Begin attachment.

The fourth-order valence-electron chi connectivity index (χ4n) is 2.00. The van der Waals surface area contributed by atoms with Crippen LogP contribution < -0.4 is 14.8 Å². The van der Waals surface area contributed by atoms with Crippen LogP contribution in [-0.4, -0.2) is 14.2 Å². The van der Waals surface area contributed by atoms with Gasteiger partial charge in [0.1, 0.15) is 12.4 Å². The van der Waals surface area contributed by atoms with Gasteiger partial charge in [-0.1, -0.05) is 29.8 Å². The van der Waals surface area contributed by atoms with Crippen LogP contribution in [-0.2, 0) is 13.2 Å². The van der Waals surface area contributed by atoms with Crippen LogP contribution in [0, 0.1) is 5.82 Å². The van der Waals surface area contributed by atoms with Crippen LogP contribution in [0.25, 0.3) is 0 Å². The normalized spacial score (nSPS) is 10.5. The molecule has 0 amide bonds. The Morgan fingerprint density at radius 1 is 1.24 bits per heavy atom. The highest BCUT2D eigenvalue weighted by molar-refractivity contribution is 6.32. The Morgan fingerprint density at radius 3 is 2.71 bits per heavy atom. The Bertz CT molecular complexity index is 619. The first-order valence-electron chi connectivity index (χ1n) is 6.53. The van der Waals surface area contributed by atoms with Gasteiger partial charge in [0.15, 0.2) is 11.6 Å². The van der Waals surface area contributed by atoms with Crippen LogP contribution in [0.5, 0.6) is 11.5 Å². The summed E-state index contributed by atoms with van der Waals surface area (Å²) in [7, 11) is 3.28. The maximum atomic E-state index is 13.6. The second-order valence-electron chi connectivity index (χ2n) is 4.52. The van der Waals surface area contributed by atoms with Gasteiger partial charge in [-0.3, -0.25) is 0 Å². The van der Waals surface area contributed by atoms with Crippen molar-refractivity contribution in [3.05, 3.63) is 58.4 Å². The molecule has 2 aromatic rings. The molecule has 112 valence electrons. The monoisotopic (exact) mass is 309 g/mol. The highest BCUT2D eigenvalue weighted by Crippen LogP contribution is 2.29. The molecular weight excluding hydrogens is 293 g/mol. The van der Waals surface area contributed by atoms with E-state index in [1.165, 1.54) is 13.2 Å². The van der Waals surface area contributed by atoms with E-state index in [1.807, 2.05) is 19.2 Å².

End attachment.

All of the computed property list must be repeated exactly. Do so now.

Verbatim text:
The fourth-order valence-electron chi connectivity index (χ4n) is 2.00. The van der Waals surface area contributed by atoms with Crippen LogP contribution < -0.4 is 14.8 Å². The van der Waals surface area contributed by atoms with Crippen LogP contribution in [-0.4, -0.2) is 14.2 Å². The van der Waals surface area contributed by atoms with Gasteiger partial charge in [0.1, 0.15) is 12.4 Å². The van der Waals surface area contributed by atoms with Gasteiger partial charge in [-0.1, -0.05) is 29.8 Å². The van der Waals surface area contributed by atoms with Crippen LogP contribution in [-0.2, 0) is 13.2 Å². The van der Waals surface area contributed by atoms with Crippen LogP contribution in [0, 0.1) is 5.82 Å². The van der Waals surface area contributed by atoms with Crippen LogP contribution in [0.25, 0.3) is 0 Å². The normalized spacial score (nSPS) is 10.5. The molecule has 0 amide bonds. The Morgan fingerprint density at radius 1 is 1.24 bits per heavy atom. The highest BCUT2D eigenvalue weighted by molar-refractivity contribution is 6.32. The Morgan fingerprint density at radius 3 is 2.71 bits per heavy atom. The Bertz CT molecular complexity index is 619. The first-order valence-electron chi connectivity index (χ1n) is 6.53. The van der Waals surface area contributed by atoms with Gasteiger partial charge in [0.15, 0.2) is 11.6 Å². The van der Waals surface area contributed by atoms with Crippen LogP contribution in [0.5, 0.6) is 11.5 Å². The summed E-state index contributed by atoms with van der Waals surface area (Å²) in [7, 11) is 3.28. The maximum atomic E-state index is 13.6. The second-order valence-electron chi connectivity index (χ2n) is 4.52. The van der Waals surface area contributed by atoms with Gasteiger partial charge in [-0.3, -0.25) is 0 Å². The van der Waals surface area contributed by atoms with Crippen molar-refractivity contribution in [3.05, 3.63) is 58.4 Å². The molecule has 2 aromatic rings. The molecule has 112 valence electrons. The monoisotopic (exact) mass is 309 g/mol. The highest BCUT2D eigenvalue weighted by Crippen LogP contribution is 2.29. The molecular weight excluding hydrogens is 293 g/mol. The van der Waals surface area contributed by atoms with E-state index in [1.165, 1.54) is 13.2 Å². The van der Waals surface area contributed by atoms with E-state index in [1.807, 2.05) is 19.2 Å².